Sovereign Fantasies: Arthurian Romance and the Making of Britain

Sovereign Fantasies: Arthurian Romance and the Making of Britain

Sovereign Fantasies: Arthurian Romance and the Making of Britain

Sovereign Fantasies: Arthurian Romance and the Making of Britain

Synopsis

During and after the Hundred Years War, English rulers struggled with a host of dynastic difficulties, including problems of royal succession, volatile relations with their French cousins, and the consolidation of their colonial ambitions toward the areas of Wales and Scotland. Patricia Ingham brings these precarious historical positions to bear on readings of Arthurian literature in Sovereign Fantasies, a provocative work deeply engaged with postcolonial and gender theory. Ingham argues that late medieval English Arthurian romance has broad cultural ambitions, offering a fantasy of insular union as an "imagined community" of British sovereignty. The Arthurian legends offer a means to explore England's historical indebtedness to and intimacies with Celtic culture, allowing nobles to repudiate their dynastic ties to France and claim themselves heirs to an insular heritage. Yet these traditions also provided a means to critique English conquest, elaborating the problems of centralized sovereignty and the suffering produced by chivalric culture. Texts such as "Sir Gawain and the Green Knight," the "Alliterative Morte Arthure," and Caxton's edition of Malory's "Morte Darthur" provide what she terms a "sovereign fantasy" for Britain. That is, Arthurian romance offers a cultural means to explore broad political contestations over British identity and heritage while also detailing the poignant complications and losses that belonging to such a community poses to particular regions and subjects. These contestations and complications emerge in exactly those aspects of the tales usually read as fantasy-for example, in the narratives of Arthur's losses, in the prophecies of his return, and in tales that dwell on death, exotic strangeness, uncanny magic, gender, and sexuality. Ingham's study suggests the nuances of the insular identity that is emphasized in this body of literature. Sovereign Fantasies shows the significance, rather than the irrelevance, of medieval dynastic motifs to projects of national unification, arguing that medieval studies can contribute to our understanding of national formations in part by marking the losses produced by union.

Excerpt

A history without the imagination,” wrote Jacques Le Goff, “is a mutilated, disembodied history” (5). magination, Le Goff implies, has the power to repair historical fragments, turning mutilated details into a coherent whole. Le Goff’s striking image of a “disembodied” history without imagination links materiality with the imaginative faculty. History’s special claim to the material and embodied comes not merely from facts about the past, but from what an imagination does with those facts. Le Goff thus rearranges what has been until recently the standard opposition between history (the Real, the material, and the embodied) and fiction (the imagined, the literary, and the textual). Our histories need imagination, Le Goff and many medievalists since insist, at least in part because, as Gabrielle Spiegel has suggested, “imaginary dreams” have the power to “motivate human behavior” (86). Such work has helped us see that fantasy and history have had a long acquaintance, and not simply because medieval writers about the past cared less for verisimilitude than did their modern or early modern counterparts. Indeed, as the 1839 text of the Middle English version of the Travels of Sir John Mandeville suggests, the imaginative faculty can assist in the very real pro cess of creating empires. Imperial governments use, as that text puts it, “[a]lle here lust and alle here Ymaginacioun…for to putten alle Londes undre hire subjeccioun” [all their desire and all their imagination so as to put all lands under their control] (25I).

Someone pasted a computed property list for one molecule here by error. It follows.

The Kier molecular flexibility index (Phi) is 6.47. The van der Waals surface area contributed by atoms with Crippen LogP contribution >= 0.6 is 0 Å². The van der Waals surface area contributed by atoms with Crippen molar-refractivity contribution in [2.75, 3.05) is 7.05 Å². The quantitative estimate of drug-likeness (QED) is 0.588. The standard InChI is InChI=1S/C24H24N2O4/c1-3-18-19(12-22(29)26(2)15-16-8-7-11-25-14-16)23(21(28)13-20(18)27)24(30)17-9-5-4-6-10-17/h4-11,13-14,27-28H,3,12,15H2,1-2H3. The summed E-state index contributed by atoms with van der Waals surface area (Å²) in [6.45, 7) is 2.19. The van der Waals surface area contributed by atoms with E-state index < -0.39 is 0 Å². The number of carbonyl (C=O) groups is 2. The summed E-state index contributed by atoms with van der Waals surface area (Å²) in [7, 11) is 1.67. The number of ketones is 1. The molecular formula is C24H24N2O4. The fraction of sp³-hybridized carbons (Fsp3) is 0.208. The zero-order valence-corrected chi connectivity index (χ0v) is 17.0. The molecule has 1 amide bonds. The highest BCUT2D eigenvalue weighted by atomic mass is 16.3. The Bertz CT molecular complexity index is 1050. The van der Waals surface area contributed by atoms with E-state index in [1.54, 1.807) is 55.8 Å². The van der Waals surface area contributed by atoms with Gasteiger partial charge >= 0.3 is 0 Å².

Le Goff emphasizes the unifying and synthetic power of the imagination; imagination, in this view, repairs mutilation, places pieces together, crafts wholeness out of parts. The remarks attributed to “Mandeville,” in contrast, emphasize the role of the imagination in processes of conquest, annexation, and subjugation, thus hinting at the sinister side of imaginary unifications. Unity is an imaginary quality valuable to imperial governments and to processes of colonization. And yet processes of conquest, annexation, and subjugation can be said to unify only if we take a con-

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